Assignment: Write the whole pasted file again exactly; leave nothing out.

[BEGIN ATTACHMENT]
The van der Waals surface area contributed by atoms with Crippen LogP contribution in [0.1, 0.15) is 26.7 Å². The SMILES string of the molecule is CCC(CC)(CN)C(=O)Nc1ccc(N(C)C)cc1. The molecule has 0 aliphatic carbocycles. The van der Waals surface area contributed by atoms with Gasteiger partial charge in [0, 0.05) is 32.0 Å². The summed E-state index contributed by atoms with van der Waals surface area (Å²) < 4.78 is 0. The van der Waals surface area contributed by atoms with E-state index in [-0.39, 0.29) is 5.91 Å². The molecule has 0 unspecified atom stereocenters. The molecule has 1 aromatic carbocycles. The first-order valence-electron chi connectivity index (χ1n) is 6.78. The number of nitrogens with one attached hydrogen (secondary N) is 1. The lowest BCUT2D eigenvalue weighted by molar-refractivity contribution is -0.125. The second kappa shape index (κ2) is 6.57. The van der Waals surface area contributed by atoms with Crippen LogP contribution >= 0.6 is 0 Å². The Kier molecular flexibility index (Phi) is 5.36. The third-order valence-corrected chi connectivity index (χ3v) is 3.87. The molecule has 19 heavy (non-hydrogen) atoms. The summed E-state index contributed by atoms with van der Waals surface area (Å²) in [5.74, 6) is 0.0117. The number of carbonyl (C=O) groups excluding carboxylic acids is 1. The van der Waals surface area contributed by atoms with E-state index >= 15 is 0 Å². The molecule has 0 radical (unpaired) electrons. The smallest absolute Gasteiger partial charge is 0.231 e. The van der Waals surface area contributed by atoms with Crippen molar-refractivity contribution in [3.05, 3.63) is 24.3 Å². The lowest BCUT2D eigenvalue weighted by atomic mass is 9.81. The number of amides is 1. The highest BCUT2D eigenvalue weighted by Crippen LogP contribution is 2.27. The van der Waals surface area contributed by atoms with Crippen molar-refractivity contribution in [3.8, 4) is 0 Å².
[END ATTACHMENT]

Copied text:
The van der Waals surface area contributed by atoms with Crippen LogP contribution in [0.1, 0.15) is 26.7 Å². The SMILES string of the molecule is CCC(CC)(CN)C(=O)Nc1ccc(N(C)C)cc1. The molecule has 0 aliphatic carbocycles. The van der Waals surface area contributed by atoms with Gasteiger partial charge in [0, 0.05) is 32.0 Å². The summed E-state index contributed by atoms with van der Waals surface area (Å²) < 4.78 is 0. The van der Waals surface area contributed by atoms with E-state index in [-0.39, 0.29) is 5.91 Å². The molecule has 0 unspecified atom stereocenters. The molecule has 1 aromatic carbocycles. The first-order valence-electron chi connectivity index (χ1n) is 6.78. The number of nitrogens with one attached hydrogen (secondary N) is 1. The lowest BCUT2D eigenvalue weighted by molar-refractivity contribution is -0.125. The second kappa shape index (κ2) is 6.57. The van der Waals surface area contributed by atoms with Crippen LogP contribution >= 0.6 is 0 Å². The Kier molecular flexibility index (Phi) is 5.36. The third-order valence-corrected chi connectivity index (χ3v) is 3.87. The molecule has 19 heavy (non-hydrogen) atoms. The summed E-state index contributed by atoms with van der Waals surface area (Å²) in [5.74, 6) is 0.0117. The number of carbonyl (C=O) groups excluding carboxylic acids is 1. The van der Waals surface area contributed by atoms with E-state index >= 15 is 0 Å². The molecule has 0 radical (unpaired) electrons. The smallest absolute Gasteiger partial charge is 0.231 e. The van der Waals surface area contributed by atoms with Crippen molar-refractivity contribution in [3.05, 3.63) is 24.3 Å². The lowest BCUT2D eigenvalue weighted by atomic mass is 9.81. The number of amides is 1. The highest BCUT2D eigenvalue weighted by Crippen LogP contribution is 2.27. The van der Waals surface area contributed by atoms with Crippen molar-refractivity contribution in [3.8, 4) is 0 Å².